President Trump’s eldest son, Donald Trump Jr., tweeted out a series of emails from the 2016 campaign Tuesday, showing that he agreed to a meeting with a “Russian government lawyer” who was said to have damaging information on Hillary Clinton. The offer was part of “Russia and its government’s support” for the Trump team, according to the emails.
The tweeted emails blew up on Twitter and confirmed previous reporting, particularly from the New York Times, about Trump Jr. being offered potentially compromising information about Clinton from the Russian government. Among Trump’s online base, however, the emails meant basically one thing: that the mainstream media got owned again.
“BOOM! Donald Trump Jr. Beats #FakeNews and Releases Entire Email Chain on Meeting Russian Lawyer,” read a headline on Gateway Pundit shortly after Trump Jr.’s tweets. The pro-Trump site was picking up on an insta-reaction from Charlie Kirk, who founded Turning Point USA and campaigned with Trump.
Others on the pro-Trump Internet followed with their own similar, instant analyses. “NY Times story blown out of the water,” Jack Posobiec tweeted. He then hopped on Periscope, the live-streaming service, to tell his followers that mainstream reports on the significance of those emails was nothing more than “confirmation bias.”
“This is not proof of anything,” Posobiec said. “You’ve got an email from one source who’s this fat nutjob who says Russia supports Trump.” Based on context, Posobiec was probably referring to Rob Goldstone, a music publicist. Goldstone represented Emin Agalarov, whose father, Aras, is an Azerbaijani Russian businessman with connections to Russian President Vladimir Putin. Father and son were both referenced in the email exchange.
Other insta-analyses around the Trump Internet defended and celebrated Trump Jr.’s emails, which the son of the president published after the New York Times had obtained them and was preparing to publish a story about it. A stickied thread on r/The_Donald, a popular pro-Trump message board on Reddit, cheered Trump Jr.’s decision to tweet the emails. Mike Cernovich tweeted that the emails proved “the lying NY Times fabricated another fake story.” And Scott Adams, the Dilbert creator who has become an active voice on the pro-Trump Internet, launched his own Periscope to discuss the emails with his fans.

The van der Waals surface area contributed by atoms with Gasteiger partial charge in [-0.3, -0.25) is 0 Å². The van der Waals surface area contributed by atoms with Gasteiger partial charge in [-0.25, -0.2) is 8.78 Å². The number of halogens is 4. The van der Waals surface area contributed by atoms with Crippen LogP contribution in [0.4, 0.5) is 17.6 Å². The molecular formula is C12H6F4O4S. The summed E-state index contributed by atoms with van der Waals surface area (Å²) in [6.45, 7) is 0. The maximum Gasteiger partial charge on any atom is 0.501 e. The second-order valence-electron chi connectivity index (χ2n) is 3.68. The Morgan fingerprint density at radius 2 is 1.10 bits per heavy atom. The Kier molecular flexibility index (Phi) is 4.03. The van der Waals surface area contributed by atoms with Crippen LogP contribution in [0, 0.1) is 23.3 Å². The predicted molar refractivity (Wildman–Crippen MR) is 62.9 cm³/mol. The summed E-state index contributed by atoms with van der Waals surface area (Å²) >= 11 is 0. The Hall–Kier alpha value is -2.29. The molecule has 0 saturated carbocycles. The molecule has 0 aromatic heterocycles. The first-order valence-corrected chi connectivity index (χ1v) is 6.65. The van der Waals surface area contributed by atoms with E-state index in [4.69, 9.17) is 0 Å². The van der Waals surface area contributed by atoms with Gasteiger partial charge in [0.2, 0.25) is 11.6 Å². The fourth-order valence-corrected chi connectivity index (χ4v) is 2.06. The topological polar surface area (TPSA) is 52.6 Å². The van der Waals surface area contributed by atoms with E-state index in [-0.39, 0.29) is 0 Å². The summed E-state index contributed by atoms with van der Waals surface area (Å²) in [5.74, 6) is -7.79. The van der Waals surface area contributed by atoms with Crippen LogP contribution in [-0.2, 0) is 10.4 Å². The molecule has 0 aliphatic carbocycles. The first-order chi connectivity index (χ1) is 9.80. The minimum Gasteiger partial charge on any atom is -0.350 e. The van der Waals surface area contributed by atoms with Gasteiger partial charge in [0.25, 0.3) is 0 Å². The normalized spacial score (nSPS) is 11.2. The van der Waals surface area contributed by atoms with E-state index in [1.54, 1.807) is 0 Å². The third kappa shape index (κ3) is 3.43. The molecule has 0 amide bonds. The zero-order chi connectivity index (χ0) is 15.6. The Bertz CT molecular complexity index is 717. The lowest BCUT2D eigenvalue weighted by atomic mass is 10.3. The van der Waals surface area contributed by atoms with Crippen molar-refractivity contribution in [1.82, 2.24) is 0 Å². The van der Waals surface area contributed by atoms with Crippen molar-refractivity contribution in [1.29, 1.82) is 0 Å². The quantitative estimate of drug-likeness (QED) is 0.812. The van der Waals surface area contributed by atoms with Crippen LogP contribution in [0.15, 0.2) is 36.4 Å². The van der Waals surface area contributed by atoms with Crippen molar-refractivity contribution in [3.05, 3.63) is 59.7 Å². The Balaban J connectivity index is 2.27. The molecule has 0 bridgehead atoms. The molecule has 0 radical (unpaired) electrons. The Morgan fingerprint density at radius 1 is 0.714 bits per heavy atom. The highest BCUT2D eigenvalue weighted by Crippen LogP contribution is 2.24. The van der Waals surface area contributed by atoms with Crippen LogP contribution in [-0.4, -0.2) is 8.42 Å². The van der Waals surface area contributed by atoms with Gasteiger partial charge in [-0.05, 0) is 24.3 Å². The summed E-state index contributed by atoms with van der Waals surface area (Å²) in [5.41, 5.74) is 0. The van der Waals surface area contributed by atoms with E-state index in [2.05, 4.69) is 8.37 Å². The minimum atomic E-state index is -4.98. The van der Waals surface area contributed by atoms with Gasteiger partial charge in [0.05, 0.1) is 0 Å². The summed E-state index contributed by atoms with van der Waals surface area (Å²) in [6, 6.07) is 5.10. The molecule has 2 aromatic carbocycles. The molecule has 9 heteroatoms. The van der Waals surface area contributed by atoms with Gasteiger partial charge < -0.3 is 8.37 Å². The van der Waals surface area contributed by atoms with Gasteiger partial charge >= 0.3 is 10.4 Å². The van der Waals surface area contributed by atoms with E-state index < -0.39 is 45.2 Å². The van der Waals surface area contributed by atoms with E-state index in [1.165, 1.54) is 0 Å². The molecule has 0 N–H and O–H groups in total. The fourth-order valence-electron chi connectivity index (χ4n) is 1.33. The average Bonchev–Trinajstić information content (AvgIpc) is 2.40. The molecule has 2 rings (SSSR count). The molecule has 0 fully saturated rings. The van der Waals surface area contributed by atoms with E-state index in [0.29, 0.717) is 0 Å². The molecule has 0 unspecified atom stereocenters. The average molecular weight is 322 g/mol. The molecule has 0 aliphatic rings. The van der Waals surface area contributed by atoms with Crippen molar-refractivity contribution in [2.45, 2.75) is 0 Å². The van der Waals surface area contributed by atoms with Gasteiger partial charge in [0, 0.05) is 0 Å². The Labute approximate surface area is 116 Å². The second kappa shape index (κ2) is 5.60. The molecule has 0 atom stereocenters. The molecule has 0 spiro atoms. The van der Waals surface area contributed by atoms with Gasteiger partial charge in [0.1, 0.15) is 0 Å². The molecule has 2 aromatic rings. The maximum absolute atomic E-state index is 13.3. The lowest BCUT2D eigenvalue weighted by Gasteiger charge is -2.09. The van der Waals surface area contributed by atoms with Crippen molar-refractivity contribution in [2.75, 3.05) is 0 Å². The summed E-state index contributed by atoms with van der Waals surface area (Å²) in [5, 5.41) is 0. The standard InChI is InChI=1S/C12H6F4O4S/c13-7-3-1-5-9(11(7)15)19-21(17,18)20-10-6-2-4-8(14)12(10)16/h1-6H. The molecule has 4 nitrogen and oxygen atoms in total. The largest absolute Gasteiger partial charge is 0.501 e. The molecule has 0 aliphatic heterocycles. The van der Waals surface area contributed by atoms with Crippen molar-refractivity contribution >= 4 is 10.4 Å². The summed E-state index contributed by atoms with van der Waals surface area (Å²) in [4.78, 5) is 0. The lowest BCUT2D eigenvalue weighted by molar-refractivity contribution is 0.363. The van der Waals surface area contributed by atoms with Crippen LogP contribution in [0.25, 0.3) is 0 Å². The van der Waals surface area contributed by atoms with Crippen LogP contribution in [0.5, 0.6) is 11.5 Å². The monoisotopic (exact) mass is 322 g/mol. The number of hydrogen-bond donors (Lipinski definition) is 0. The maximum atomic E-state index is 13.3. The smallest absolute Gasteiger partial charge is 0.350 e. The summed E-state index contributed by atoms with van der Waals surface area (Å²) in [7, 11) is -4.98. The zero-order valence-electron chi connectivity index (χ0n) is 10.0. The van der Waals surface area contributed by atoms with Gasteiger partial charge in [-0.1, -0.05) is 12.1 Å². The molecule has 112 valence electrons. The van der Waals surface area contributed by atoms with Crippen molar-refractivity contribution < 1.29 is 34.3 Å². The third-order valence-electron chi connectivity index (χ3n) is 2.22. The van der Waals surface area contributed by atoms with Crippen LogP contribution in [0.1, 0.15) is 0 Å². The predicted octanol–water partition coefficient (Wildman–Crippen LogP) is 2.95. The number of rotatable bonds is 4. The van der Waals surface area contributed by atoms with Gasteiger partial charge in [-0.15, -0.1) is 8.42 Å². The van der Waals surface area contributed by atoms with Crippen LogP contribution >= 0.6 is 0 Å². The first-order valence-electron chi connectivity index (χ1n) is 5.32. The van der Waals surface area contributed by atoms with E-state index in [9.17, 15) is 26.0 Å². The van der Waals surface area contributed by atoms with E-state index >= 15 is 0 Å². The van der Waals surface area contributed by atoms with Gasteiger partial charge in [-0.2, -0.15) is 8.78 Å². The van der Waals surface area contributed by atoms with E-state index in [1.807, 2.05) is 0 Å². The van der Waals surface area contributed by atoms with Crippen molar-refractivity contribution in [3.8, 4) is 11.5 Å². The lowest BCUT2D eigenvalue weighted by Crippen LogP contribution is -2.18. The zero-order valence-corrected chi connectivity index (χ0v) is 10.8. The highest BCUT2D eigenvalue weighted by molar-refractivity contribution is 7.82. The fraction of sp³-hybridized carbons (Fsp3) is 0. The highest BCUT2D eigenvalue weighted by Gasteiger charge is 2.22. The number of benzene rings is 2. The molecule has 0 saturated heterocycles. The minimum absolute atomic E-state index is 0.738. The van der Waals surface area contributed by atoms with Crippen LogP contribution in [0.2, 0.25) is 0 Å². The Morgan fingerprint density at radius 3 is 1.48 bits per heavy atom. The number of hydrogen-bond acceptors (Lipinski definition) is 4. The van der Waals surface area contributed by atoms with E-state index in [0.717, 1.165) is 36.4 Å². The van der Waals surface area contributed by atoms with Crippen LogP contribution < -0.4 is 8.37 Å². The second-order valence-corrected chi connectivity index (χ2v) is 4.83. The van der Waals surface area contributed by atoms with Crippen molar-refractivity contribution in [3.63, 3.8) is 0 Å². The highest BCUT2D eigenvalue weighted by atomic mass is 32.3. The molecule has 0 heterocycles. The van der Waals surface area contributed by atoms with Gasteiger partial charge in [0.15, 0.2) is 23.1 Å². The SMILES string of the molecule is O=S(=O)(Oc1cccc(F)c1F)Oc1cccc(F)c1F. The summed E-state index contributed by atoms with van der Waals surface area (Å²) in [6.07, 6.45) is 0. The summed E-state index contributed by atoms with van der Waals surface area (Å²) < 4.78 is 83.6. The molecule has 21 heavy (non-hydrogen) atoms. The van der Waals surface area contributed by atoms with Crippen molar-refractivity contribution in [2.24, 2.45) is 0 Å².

Adams seemed certain that the emails contained no evidence that Trump Jr. had done anything wrong or even sketchy. “In what country do we live where listening to somebody talk in America is illegal?” he said.
As BuzzFeed reported this week, Trump’s online base of support was already rallying around Trump Jr. in response to the New York Times’s series of reports on the Trump son’s meeting. An anonymous pro-Trump Internet personality told BuzzFeed on Monday that when “liberal Fake News starts its coordinated attack on Don Jr., the pro-Trump online ecosystem tries to defend him as best we can.”
Trump Jr. — particularly his Twitter feed — has been a reliable presence in the pro-Trump Internet. Last week, for instance, when Trump supporters were accusing CNN of “blackmailing” an Internet troll who created a version of an anti-CNN meme that was later tweeted by the president, Trump Jr. joined in. Trump Jr. later found his own anti-CNN meme to tweet.
The Trump Internet is in constant collision with mainstream media, and the way in which today’s news played out online is no exception. The emergent narrative, as it was now, is almost always one of victory. Remember the Comey hearings, which confirmed several anonymously sourced stories about the Trump administration? The Trump Internet found plenty to celebrate in the hearings, too. And that narrative was crafted almost instantly as the hearings unfolded, particularly by a gleeful live-tweeting session by one of the Trump Internet’s best-known members. He was, of course, Trump Jr. himself: